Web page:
The Philippines: ($60/day) This includes a few domestic flights (pretty much mandatory), some San Miguel beers, cocktails at sunset and nice (but basic) double rooms on the beach. The Philippines is extremely cheap, but the transportation (mainly flights and ferries) will bring your budget up substantially.

The good news is that alcohol is cheaper than anywhere else in Southeast Asia. If you just stay on one beach and bum around, a couple can probably get by on $25/day. Amazing!

Where to Stay: Cheap Hostels in The Philippines

Manila – from $6 / night

El Nido – from $4 / night

Cebu – from $6.50 / night

Boracay – from $6 / night

Don’t want hostels? 

Click here for all available hotels and guesthouses in the Philippines on


Brunei Budget

A magnificent mosque in Brunei

Brunei: ($60 – $65/day) Another budget buster. Brunei is one of the richest countries in the world, so it’s no surprise that it can be costly to travel here. Luckily, you’re likely only going to be stopping here for a night or two on your way through Malaysian Borneo. That’s what we did. It was fun to check out, but we decided that an extended stay here would just be too expensive during our extended Southeast Asia backpacking trip.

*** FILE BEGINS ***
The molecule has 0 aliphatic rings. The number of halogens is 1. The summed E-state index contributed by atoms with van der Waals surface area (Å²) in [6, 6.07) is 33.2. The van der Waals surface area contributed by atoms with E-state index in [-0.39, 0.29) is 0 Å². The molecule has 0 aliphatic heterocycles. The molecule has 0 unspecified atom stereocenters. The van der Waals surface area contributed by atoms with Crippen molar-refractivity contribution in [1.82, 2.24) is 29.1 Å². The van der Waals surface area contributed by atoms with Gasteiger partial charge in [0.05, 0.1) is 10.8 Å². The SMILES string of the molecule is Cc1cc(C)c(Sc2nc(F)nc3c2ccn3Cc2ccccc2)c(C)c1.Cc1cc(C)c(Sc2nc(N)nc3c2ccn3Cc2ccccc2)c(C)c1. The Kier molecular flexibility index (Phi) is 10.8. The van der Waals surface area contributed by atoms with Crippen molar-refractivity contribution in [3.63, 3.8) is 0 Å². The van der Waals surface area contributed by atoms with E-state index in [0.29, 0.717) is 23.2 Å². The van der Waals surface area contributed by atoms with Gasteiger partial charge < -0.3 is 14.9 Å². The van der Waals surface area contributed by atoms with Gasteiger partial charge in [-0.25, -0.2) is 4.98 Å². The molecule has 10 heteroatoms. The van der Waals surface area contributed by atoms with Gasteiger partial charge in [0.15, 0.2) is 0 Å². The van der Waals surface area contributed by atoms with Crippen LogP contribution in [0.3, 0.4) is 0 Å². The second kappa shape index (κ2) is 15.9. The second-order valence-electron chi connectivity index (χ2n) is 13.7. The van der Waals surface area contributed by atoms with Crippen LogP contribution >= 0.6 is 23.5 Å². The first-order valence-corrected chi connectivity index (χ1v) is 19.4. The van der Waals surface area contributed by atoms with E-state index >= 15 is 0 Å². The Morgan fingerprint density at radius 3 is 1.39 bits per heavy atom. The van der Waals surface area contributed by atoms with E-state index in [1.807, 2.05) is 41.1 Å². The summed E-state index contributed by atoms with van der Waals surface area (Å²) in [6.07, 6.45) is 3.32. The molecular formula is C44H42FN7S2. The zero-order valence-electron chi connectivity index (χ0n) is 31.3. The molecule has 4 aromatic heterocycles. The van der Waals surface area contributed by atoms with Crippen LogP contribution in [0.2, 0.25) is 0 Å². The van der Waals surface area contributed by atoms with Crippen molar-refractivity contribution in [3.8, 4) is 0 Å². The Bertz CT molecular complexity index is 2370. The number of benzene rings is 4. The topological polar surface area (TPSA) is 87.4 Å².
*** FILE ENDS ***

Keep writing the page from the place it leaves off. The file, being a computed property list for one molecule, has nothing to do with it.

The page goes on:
In fact, if you want to go from South to North Borneo without taking a flight, you’ll need to stay here. You may find a room for under $35 / night, but you’re going to want to see a couple of things in Brunei and those will cost you. But it’s worth it, so don’t stay in your room all day just to save money!

Borneo Budget

Getting to the beach and out on the water is part of the the cost of travelling in Malaysian Borneo.

Borneo: ($60/day) This is strictly referring to Malaysian Borneo, which is considerably more expensive than mainland Malaysia. This budget will get you a double room, local meals, transportation by bus and entrance to some of the less popular national parks. If you want to climb Mount Kinabalu, see Mulu Caves, the Pinnacles, dive Sipadan or anything else, you’ll definitely need to increase this budget.

Many travelers leave Borneo disappointed when they realize that they could only afford to do one excursion. Climbing Mt. Kinabalu alone will cost a couple around $500! Other sights are comparable in price.

Where to Stay: Cheap Hostels in Borneo

Kota Kinabalu – from $5.75 / night

Sandakan – from $7 / night

Kuching – from $4.75 / night

Don’t want hostels?